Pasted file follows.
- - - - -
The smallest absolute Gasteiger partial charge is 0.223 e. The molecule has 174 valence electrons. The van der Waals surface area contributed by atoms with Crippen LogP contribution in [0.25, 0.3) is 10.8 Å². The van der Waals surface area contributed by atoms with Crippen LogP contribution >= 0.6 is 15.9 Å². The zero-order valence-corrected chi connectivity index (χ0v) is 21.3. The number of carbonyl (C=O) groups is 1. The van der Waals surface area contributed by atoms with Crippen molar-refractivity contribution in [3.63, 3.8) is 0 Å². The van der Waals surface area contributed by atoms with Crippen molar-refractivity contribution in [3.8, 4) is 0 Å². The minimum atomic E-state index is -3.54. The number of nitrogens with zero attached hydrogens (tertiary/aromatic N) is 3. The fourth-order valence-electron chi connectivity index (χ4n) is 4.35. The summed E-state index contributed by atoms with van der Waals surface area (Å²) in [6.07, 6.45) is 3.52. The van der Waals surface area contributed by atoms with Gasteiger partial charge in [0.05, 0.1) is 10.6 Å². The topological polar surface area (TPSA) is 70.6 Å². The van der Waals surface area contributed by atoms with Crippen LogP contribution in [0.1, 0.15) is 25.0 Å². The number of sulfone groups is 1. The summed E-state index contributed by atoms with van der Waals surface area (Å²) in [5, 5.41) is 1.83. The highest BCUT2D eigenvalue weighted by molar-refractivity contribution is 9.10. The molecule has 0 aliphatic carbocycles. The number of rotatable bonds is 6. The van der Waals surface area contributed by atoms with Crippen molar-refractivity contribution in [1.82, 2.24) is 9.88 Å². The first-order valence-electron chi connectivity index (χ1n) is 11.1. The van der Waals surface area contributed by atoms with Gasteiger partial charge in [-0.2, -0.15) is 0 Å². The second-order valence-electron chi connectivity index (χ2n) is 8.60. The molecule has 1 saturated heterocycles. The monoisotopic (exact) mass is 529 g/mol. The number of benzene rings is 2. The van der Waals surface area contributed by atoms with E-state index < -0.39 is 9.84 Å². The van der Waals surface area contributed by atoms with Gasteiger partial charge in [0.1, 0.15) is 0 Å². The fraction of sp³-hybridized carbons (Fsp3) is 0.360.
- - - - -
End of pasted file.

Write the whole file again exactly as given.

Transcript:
The smallest absolute Gasteiger partial charge is 0.223 e. The molecule has 174 valence electrons. The van der Waals surface area contributed by atoms with Crippen LogP contribution in [0.25, 0.3) is 10.8 Å². The van der Waals surface area contributed by atoms with Crippen LogP contribution >= 0.6 is 15.9 Å². The zero-order valence-corrected chi connectivity index (χ0v) is 21.3. The number of carbonyl (C=O) groups is 1. The van der Waals surface area contributed by atoms with Crippen molar-refractivity contribution in [3.63, 3.8) is 0 Å². The van der Waals surface area contributed by atoms with Crippen molar-refractivity contribution in [3.8, 4) is 0 Å². The minimum atomic E-state index is -3.54. The number of nitrogens with zero attached hydrogens (tertiary/aromatic N) is 3. The fourth-order valence-electron chi connectivity index (χ4n) is 4.35. The summed E-state index contributed by atoms with van der Waals surface area (Å²) in [6.07, 6.45) is 3.52. The van der Waals surface area contributed by atoms with Gasteiger partial charge in [0.05, 0.1) is 10.6 Å². The topological polar surface area (TPSA) is 70.6 Å². The van der Waals surface area contributed by atoms with Crippen LogP contribution in [0.1, 0.15) is 25.0 Å². The number of sulfone groups is 1. The summed E-state index contributed by atoms with van der Waals surface area (Å²) in [5, 5.41) is 1.83. The highest BCUT2D eigenvalue weighted by molar-refractivity contribution is 9.10. The molecule has 0 aliphatic carbocycles. The number of rotatable bonds is 6. The van der Waals surface area contributed by atoms with Crippen molar-refractivity contribution in [1.82, 2.24) is 9.88 Å². The first-order valence-electron chi connectivity index (χ1n) is 11.1. The van der Waals surface area contributed by atoms with Gasteiger partial charge in [-0.2, -0.15) is 0 Å². The second-order valence-electron chi connectivity index (χ2n) is 8.60. The molecule has 1 saturated heterocycles. The monoisotopic (exact) mass is 529 g/mol. The number of benzene rings is 2. The van der Waals surface area contributed by atoms with E-state index < -0.39 is 9.84 Å². The van der Waals surface area contributed by atoms with Gasteiger partial charge in [0.1, 0.15) is 0 Å². The fraction of sp³-hybridized carbons (Fsp3) is 0.360.